Black Book of Carmarthen II
A dream I happen to see last night;
clever is he that can interpret it.
It shall not be related to the wanton;
he that will not conceal it shall know it not.
It is an act of the gentle to govern the multitude.
Pleasure is not the wealth of a country.
Have I not been under the same covering
with a fair maid of the hue of the billow of the strand?
Labour bestowed on anything good is no pain, and the remembrance of it will last.
Worse is my trouble to answer him who is not acquainted with it.
It is no reparation for an evil deed, a desistence after it is done.
One’s benefit does not appear when it is asked for in a roundabout way: thou hadst better keep to what there is.
And associate with the virtuous, and be resolute as to what may happen.
He that frequently commits crime will at last be caught.
He that will not relate a thing fully, will not find himself contradicted.
Riches will not flourish with the wicked. Mass will not be sung on a retreat.
A sigh is no protection against the vile. He that is not liberal does not deserve the name.”
Black Book of Carmarthan
The most famous Welsh manuscript held at The National Library of Wales was written by a poor monk working in a Priory in Carmarthen in the 13th century. This manuscript survived time and The Black Book of Carmarthen is the oldest written collection of poetry in Welsh.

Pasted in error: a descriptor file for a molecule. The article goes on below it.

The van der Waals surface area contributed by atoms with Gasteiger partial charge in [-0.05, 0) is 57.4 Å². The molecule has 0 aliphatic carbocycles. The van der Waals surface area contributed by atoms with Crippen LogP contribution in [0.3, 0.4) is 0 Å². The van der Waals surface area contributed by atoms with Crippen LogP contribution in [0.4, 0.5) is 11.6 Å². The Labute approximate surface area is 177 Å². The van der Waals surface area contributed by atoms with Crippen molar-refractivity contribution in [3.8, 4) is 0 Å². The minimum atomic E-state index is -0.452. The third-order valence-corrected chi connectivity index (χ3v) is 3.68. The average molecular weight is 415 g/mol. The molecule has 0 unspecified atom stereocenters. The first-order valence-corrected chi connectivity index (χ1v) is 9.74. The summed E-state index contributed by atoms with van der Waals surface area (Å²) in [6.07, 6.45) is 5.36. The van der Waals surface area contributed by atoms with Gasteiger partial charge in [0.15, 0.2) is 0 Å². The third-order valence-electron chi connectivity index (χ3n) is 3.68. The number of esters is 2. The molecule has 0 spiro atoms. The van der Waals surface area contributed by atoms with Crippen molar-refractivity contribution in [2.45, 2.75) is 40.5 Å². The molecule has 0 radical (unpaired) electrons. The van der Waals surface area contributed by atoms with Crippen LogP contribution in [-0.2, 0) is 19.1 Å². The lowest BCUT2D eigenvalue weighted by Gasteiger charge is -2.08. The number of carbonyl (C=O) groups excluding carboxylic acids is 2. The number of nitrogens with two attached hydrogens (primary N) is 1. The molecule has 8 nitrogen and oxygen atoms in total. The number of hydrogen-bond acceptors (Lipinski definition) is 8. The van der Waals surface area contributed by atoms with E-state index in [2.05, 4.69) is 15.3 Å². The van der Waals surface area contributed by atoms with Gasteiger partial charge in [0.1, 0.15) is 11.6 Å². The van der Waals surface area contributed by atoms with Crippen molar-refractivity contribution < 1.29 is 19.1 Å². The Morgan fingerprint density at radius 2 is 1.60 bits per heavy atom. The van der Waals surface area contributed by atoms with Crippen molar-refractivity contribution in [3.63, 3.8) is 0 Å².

Several of the poems in the manuscript are associated with the mystic Arthur Legend, and Merlin like Ymddiddan Myrddin a Thaliesin, Yr Afallennau and Yr Oianau. Another, which has the title Pa ŵr yw’r Porthor? refers to King Arthur and his companion Cai, and others refer to King Arthur’s knights.
The original collection copied by the monk in the 13th century was far bigger. It is likely that only a portion of that collection survives in The Black Book of Carmarthen.
Meigant, the fou of Gwyndav ab Emyr Llydaw, by Gwenonwy daughter of Meirig ab Tewdrig, king of Siluria, a faint originally of the congregation of Illtyd, afterwards of the congregation of Dyvrig at Caer Llion ar Wyfg, and in his old age he went to Enlli, or Bardfey, B..2 where where he died and was buried, about A. D.-650. He was an -eminent poet; and fome of his compofitions are printed in the Welsh Archaeology.